CAMBRIDGE – For centuries, chess has been a metaphor for war in myth and in literature. In the next world championship match, which will take place in 2023 between Russia’s Ian Nepomniachtchi and China’s Ding Liren, the comparison may be more apt than ever, with the outcome likely to be decided as much by superiority in multipurpose supercomputing as by individual human ingenuity in chess. While the Russian military’s dismal early performance in Ukraine hardly suggests an ability to benefit from artificial intelligence in warfare, China is the real deal on that front.
The match between ‘Nepo’ and ‘Ding,’ as the chess world calls them, has materialized because the world number one and defending champion, Magnus Carlsen of Norway, has decided that, having won the world title five times - not always easily - since 2013, he is now ready to step down at age 31 (Nepo is 32 and Ding is 29).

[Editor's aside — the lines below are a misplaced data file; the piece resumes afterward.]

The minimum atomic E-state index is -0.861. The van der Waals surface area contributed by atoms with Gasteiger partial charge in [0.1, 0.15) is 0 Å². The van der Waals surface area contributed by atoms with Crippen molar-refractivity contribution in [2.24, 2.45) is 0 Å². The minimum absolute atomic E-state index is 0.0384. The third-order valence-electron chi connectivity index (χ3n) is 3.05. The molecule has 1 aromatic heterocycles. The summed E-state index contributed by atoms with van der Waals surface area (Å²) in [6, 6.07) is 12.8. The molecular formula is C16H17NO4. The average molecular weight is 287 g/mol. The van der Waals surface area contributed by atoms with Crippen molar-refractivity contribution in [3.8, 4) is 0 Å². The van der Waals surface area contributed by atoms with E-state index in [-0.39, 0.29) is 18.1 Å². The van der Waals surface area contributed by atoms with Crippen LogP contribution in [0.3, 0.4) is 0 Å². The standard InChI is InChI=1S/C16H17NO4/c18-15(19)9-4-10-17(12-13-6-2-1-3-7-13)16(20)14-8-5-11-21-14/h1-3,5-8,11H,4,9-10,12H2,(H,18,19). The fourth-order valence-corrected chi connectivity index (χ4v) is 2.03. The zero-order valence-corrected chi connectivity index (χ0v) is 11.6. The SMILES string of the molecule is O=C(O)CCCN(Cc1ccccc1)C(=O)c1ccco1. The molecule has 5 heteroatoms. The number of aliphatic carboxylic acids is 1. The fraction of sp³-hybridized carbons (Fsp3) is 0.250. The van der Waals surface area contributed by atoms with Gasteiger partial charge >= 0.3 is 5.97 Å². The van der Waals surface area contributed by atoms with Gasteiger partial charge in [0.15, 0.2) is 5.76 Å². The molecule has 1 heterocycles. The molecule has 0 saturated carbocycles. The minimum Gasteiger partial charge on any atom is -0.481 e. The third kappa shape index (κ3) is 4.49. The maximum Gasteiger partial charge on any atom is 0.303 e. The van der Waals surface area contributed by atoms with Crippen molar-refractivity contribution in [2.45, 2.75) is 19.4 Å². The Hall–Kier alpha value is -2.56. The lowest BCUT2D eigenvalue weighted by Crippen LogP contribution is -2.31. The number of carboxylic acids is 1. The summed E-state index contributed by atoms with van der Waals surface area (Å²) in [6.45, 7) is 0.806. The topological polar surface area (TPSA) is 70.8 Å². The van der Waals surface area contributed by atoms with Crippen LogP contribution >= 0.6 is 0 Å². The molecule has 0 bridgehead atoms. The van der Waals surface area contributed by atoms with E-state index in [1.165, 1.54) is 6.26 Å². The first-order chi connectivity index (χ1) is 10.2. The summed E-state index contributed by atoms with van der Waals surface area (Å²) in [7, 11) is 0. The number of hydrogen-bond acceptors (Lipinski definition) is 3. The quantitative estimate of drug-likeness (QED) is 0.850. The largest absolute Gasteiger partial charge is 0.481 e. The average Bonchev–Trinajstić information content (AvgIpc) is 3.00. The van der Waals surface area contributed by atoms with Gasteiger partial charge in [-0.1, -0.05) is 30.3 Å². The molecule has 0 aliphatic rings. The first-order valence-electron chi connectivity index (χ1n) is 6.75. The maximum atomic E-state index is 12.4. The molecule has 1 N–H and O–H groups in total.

Nepo, who, like many Russian athletes, must forgo the Russian flag to compete internationally, has spoken out clearly against the Ukraine war, and was one of 44 leading Russian chess players who signed an open letter to President Vladimir Putin in early March. “We are against any military action on the territory of Ukraine and call for an immediate ceasefire and a peaceful decision to the conflict through the path of dialogue and diplomatic negotiations,” they wrote. “For us, it is unbearably painful to see the catastrophe that is happening these days with our people.”
Few commentators or top players expThe content herein is subject to copyright by Project Syndicate. All rights reserved. The content of the services is owned or licensed to The Yuan. The copying or storing of any content for anything other than personal use is expressly prohibited without prior written permission from The Yuan, or the copyright holder identified in the copyright notice contained in the content.